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Toyota Engineering Analysis EA19001: Air Bag ACU Electrical Overstress
2012 Toyota Sequoia
Air Bag ACU Electrical Overstress
Air Bags: Air Bag/Restraint Control Module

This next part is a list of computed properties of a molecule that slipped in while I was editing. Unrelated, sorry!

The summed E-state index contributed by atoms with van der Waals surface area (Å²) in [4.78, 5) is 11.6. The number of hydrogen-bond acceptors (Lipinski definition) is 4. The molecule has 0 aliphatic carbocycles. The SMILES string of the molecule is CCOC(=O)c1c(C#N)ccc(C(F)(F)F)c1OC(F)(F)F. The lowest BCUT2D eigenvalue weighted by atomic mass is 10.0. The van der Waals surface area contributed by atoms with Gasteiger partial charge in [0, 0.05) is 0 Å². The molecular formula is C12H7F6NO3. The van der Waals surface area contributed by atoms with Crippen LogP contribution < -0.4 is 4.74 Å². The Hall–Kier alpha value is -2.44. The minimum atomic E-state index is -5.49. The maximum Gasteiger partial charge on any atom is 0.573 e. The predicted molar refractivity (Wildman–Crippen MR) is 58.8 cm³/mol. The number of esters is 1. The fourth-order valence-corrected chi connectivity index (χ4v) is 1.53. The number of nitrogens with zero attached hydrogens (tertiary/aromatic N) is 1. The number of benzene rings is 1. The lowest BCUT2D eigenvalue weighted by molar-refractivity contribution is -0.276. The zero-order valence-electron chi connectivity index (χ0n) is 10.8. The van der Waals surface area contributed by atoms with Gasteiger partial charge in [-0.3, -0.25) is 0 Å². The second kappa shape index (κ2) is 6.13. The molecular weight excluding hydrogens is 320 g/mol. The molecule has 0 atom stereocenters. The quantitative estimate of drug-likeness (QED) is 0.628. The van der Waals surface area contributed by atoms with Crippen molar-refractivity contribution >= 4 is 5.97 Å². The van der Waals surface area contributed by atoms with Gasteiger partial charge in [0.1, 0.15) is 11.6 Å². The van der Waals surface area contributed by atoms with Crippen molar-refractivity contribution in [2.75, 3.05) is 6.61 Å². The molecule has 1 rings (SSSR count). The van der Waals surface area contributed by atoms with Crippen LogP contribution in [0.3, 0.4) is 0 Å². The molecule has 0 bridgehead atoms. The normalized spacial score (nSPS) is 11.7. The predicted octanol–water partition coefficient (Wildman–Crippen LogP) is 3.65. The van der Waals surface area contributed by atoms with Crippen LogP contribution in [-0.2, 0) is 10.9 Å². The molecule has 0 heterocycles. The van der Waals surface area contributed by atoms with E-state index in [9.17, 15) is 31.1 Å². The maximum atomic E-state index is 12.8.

- The Office of Defects Investigation (ODI) is expanding the investigation to include the equipment supplier and vehicle manufacturers (OEMs) using this unit.The investigation focuses on ACUs manufactured by TRW, now ZF-TRW (ZF), the Tier-one supplier to Hyundai and Kia and the other affected OEMs.The ACU senses a vehicle crash to determine whether air bag deployment is required, and if so, deploys the appropriate air bags and other supplemental restraints.ZF supplied subject ACUs to six OEMs: FCA, Honda, Hyundai, Kia, Mitsubishi and Toyota.Internal to the ACU is an electronic component (an application specific integrated circuit, or ASIC) that monitors signals from crash sensors.A failure of the ASIC may prevent deployment of the required air bags and devices, or may otherwise affect the proper operation of the ACU.The ACU is located in the passenger compartment, and electrical wiring connects the ASIC to sensors located at the front of the vehicle.ODI-€™s current understanding is that a crash event may, in and of itself, produce harmful signals on the sensor wiring capable of damaging the ASIC, although the probability of this occurring appears to be low.While the ACU incorporates electrical circuitry intended to protect the ASIC from harmful signals, the level and effectiveness of the protective circuitry varies by OEM customer.During PE18-003, Hyundai and Kia filed recalls (18V-137 and 18V-363 respectively) to address a defect that could result in ACU disablement and non-deployments.According to the filings, the disablement occurs in certain types of frontal crash events.Both filings discussed a condition known as electrical overstress (EOS) that affected the subject ASIC and was likely caused by electrical signals that entered the ACU via sensor wiring.The recalled vehicles used ACUs that had the lowest levels of ASIC protection while non-recalled Hyundai and Kia products using subject ACUs had higher levels of protection.ODI has not identified any EOS failures in the non-recalled Kia and Hyundai populations.In September 2016, FCA filed recall 16V-668 for certain model year (MY) 2010 to 2014 Chrysler, Dodge and Jeep products also manufactured with the subject ACU.In that filing, FCA also discussed an EOS condition that resulted in a failure of the subject ASIC, which caused air bag non-deployment. FCA noted that the defect condition had only been observed in vehicles equipped with sensor harnessing routed across the front of the vehicle.Other FCA vehicles that also used the subject ACU, but not the cross-car harnessing, had not experienced EOS failures, despite similar time in service. The recalled FCA vehicles used a mid-level form of ASIC protection.Other FCA vehicles that did not use cross car wiring, or used higher levels of ASIC protection, have not been recalled.ODI has not identified any EOS failures in the non-recalled FCA population.Recently, ODI has identified two substantial frontal crash events (one fatal) involving Toyota products where EOS is suspected as the likely cause of the non-deployments.The crashes involved a MY 2018 and a MY 2019 Corolla equipped with the subject ACU that incorporated higher levels of ASIC protection.Additionally, both ACUs were found to be non-communicative (meaning the ACU could not be read with an Event Data Recorder) after the crash, a condition found in other cases where EOS occurred with other OEMs.No other EOS events have been identified for other Toyota products (including Corolla models that used the subject ACU since MY 2011), or for the Honda and Mitsubishi vehicles that use the subject ACU.ODI plans to evaluate the susceptibility of the subject ACU designs to electrical signals, as well as other vehicle factors that can either lead to, or reduce the likelihood of, an EOS event.Additionally, ODI will evaluate whether an unreasonable risk exists that requires further field action.
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